Watto’s accent
Posted: 17 January 2017 06:47 PM   [ Ignore ]
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Before we start, please watch this.
https://www.youtube.com/watch?v=4lq3WtfxMaI

The Star War prequels came in for some stick because some aliens were perceived as having been given traits associated with ethnic stereotypes.

The sneaky, mercantlist Neimoidians are given clothing and headgear that reminded audiences of China or Japan, and accents that are also vaguely far Eastern.
https://youtu.be/xEAc1ot7w_g?t=55s

Jar Jar Binks appeared to be more mixed, with some reviewers describing his accent as Caribbean while others thought he was an African American caricature. Al Sharpton, for instance, said the Jar Jar “speaks ebonics”. Just to muddy the waters further, he said “muy muy” meaning very.

Watto was one of the more controversial characters. A greedy, cheating slave-owner, he says, “Mind tricks don’t work on me. Only money.” Several reviewers believed him to represent a Jewish stereotype because of his appearance: he has a large hooked nose, a shallow black hat and straggly beard that some authors have said look Hasidic, he has an object hanging from his cloak that one author called a “space-dreidel”.

wattohs.jpg?w=228&h=300

The clincher for a lot of people was his accent. Bruce Gottlieb of Slate said that Watto’s accent was “clearly Yiddish”, while Max Engel called it “pseudo-Yiddish”. Mary Merkenich of GLW called it a “Jewish accent”. Pop-culture writer C.Coville was a bit more vague, saying it was a “Middle-eastern accent”.

On the other hand, Richard Corliss of Time magazine thought Watto sounded Turkish. Patricia J Williams of The Nation thought he was an Arab caricature. Meanwhile the voice artist who actually came up with Watto’s voice has said he was doing an Italian accent.

The reason I wanted you to watch the video first was to prevent “priming”.

https://www.youtube.com/watch?v=4lq3WtfxMaI

So what’s going on here? How can some authors think that he sounds “clearly Yiddish” while other’s don’t hear it at all?

The (((Einstein)))s at Jewornotjew explain it thusly:
“But if a character has a big nose and loves money and the anti-defamation league or whoever says that makes him/her Jewish, well, that’s not the creator of the character spreading negative stereotypes. That’s the Jews themselves.”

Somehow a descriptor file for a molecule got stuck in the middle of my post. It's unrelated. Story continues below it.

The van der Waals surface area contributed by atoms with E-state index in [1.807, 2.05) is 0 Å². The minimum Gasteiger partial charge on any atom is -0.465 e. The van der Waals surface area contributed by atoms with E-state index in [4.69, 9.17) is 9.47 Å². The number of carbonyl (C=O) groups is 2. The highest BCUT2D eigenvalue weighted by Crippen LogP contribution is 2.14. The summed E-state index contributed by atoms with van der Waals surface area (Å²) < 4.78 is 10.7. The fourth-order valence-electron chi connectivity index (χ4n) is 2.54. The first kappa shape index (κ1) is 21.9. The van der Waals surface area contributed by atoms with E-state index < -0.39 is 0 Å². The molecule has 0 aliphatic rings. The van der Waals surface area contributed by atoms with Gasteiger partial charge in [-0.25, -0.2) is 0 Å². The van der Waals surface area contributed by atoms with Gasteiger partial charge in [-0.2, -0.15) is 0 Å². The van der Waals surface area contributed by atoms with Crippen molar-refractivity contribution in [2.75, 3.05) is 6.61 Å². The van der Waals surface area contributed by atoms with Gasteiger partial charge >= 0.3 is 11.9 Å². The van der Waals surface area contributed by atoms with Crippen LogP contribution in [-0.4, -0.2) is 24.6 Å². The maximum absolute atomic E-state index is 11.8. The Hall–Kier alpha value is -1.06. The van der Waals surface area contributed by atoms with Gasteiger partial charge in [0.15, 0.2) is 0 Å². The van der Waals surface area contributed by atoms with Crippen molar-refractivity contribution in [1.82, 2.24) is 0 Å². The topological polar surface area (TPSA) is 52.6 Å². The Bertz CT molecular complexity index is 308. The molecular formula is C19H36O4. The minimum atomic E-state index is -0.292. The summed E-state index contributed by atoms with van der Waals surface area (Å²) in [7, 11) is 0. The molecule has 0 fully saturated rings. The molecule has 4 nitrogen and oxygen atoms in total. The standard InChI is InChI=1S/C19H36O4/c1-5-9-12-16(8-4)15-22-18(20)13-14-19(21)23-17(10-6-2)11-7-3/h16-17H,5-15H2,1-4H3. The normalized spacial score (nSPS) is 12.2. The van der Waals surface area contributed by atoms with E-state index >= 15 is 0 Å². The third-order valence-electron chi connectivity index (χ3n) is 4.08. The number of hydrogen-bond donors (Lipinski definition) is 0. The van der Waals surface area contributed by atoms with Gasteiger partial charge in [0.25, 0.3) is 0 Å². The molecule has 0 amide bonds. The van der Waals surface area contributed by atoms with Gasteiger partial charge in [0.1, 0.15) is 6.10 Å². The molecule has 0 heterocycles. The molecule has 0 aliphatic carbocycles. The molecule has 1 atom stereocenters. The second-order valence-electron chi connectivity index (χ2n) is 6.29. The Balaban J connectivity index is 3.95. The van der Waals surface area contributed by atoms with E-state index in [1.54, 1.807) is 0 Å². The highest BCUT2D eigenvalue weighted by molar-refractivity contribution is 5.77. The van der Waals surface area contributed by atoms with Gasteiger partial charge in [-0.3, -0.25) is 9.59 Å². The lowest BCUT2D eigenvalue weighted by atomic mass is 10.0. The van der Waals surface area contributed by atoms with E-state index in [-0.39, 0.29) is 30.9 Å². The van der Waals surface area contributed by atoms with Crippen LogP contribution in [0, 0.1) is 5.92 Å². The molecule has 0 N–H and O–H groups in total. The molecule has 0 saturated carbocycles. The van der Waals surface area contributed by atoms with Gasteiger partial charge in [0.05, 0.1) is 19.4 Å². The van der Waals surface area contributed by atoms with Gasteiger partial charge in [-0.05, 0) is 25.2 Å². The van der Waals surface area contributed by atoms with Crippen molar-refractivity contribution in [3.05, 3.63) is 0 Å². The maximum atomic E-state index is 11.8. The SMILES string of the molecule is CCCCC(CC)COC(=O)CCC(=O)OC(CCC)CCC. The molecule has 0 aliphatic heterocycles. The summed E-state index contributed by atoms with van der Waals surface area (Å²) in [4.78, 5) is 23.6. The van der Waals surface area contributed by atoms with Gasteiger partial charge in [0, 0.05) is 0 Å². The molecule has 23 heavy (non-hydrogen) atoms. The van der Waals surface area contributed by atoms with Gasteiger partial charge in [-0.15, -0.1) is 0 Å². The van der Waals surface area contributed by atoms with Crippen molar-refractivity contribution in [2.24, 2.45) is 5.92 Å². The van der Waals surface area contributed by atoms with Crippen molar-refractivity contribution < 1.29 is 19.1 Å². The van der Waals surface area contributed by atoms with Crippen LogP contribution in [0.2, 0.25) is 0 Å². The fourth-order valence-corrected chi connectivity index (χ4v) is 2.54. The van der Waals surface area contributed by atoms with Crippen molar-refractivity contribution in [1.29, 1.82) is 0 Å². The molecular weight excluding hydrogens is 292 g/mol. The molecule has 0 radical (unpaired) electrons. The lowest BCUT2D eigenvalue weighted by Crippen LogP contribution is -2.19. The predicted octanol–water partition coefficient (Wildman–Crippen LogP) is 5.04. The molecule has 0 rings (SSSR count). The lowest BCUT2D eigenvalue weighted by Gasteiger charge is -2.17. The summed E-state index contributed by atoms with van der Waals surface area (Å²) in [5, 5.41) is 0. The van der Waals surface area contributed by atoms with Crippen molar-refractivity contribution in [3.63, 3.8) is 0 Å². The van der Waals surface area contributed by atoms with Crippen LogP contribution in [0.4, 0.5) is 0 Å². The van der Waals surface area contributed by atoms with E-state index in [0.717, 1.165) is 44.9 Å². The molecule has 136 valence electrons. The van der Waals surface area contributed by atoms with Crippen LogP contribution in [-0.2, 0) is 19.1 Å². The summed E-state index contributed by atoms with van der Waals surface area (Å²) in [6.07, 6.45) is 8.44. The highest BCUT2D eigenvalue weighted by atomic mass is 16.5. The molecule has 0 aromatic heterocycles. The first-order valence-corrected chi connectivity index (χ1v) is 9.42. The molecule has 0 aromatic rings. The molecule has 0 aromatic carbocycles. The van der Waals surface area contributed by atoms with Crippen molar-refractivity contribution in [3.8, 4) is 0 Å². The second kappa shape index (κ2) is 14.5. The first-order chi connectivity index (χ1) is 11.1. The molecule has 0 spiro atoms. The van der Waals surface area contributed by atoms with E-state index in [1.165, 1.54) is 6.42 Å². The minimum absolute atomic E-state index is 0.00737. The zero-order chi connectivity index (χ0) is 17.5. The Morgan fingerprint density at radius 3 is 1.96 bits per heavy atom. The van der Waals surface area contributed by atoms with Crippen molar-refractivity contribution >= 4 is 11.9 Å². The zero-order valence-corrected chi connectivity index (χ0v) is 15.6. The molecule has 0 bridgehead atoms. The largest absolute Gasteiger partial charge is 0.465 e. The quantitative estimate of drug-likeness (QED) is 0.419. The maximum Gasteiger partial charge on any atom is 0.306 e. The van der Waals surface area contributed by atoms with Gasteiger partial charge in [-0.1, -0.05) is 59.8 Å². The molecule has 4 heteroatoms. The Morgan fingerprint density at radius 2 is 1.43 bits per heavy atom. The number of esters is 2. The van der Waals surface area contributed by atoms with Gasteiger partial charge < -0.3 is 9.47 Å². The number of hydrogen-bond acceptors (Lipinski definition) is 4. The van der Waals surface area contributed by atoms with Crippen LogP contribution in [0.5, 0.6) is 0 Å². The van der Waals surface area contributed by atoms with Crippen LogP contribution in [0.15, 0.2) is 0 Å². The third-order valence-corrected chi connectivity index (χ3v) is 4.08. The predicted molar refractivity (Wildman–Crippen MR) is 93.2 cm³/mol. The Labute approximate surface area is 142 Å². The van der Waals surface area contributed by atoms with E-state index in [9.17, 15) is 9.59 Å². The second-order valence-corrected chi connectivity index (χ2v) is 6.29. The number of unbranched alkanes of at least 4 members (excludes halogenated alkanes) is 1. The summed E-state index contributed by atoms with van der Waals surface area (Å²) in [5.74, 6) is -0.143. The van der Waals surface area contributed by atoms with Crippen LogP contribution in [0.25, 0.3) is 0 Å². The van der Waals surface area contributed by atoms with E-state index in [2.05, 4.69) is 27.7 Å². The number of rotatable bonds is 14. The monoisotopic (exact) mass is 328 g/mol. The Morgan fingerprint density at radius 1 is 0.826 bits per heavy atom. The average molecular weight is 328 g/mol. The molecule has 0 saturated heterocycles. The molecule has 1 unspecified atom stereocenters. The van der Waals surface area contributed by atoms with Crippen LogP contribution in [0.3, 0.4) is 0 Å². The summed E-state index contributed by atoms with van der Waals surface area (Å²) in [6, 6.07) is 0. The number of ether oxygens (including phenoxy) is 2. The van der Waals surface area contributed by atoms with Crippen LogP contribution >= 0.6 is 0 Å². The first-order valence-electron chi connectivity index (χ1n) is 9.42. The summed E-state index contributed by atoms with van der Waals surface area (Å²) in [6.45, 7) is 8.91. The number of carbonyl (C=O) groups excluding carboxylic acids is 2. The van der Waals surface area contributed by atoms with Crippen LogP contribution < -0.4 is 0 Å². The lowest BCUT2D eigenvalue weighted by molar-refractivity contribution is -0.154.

You’re vilifying yourself. Stop vilifying yourself!

George Lucas himself has denied all the accusations about ethnic caricatures in these movies. It is a bit hard to see him sitting down at a planning meeting and saying “We need to cram these movies full of offensive stereotypes” but equally it seems that many people noticed these apparent stereotypes independently. Lucas was heavily influenced by the space operas and westerns of his youth. He originally wanted to make a film version of Flash Gordon, which contains very thinly disguised ethnic caricatures, albeit in SPAAAAAAAAAACE.

For mine, though, Watto does not have a clearly_ Yiddish accent. For one thing, the /w/ is perfectly open without any labiodental business. Despite the voice artist saying that he was going for an Italian accent, it is also not clearly an Italian accent, or any other actual Earthly accent. It sounds a bit Italian, a bit middle-Eastern, even a bit Russian in parts.

All in all there’s nothing clearly Jewish about Watto, but perhaps because there are so many little things that seem to be hinting at that, it “primed” some listeners to determine that his accent was Yiddish, or otherwise Jewish.

But I’d be interested in your views.

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Posted: 17 January 2017 07:29 PM   [ Ignore ]   [ # 1 ]
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In the adventure stories of the pulp era, ethnic stereotypes were a given, especially for the villains and the comic relief.  In the science fiction (or, more properly, space opera) of the period, which Lucas has drawn inspiration from and lovingly tried to recreate on screen, aliens took on these roles. Hence Jabba, Watto, Jar-Jar Binks et al.  They may be annoying, but they are a legitimate part of Lucas’s homage to Planet Stories and its like.

To me, Watto’s accent sounds like a mixture of Italian and Eastern European, and his headgear suggests a doughboys helmet, not a yarmulke.

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Posted: 18 January 2017 05:31 AM   [ Ignore ]   [ # 2 ]
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When I first saw The Phantom Menace, without the influence of any priming, my reaction to the Watto character was “My God, how could Lucas think this blatantly anti-Semitic character was a good idea!”

The overall impression is based on vague characteristics, and can disappear when you analyze the individual elements. For me, the clinching elements are the combination of the hook nose, the avarice, and the hat (which on it’s own does resemble a WWI doughboy’s helmet, but combined with the nose creates the effect of a Hasid). The accent didn’t really enter into it to me, other than to emphasize the character was “other.”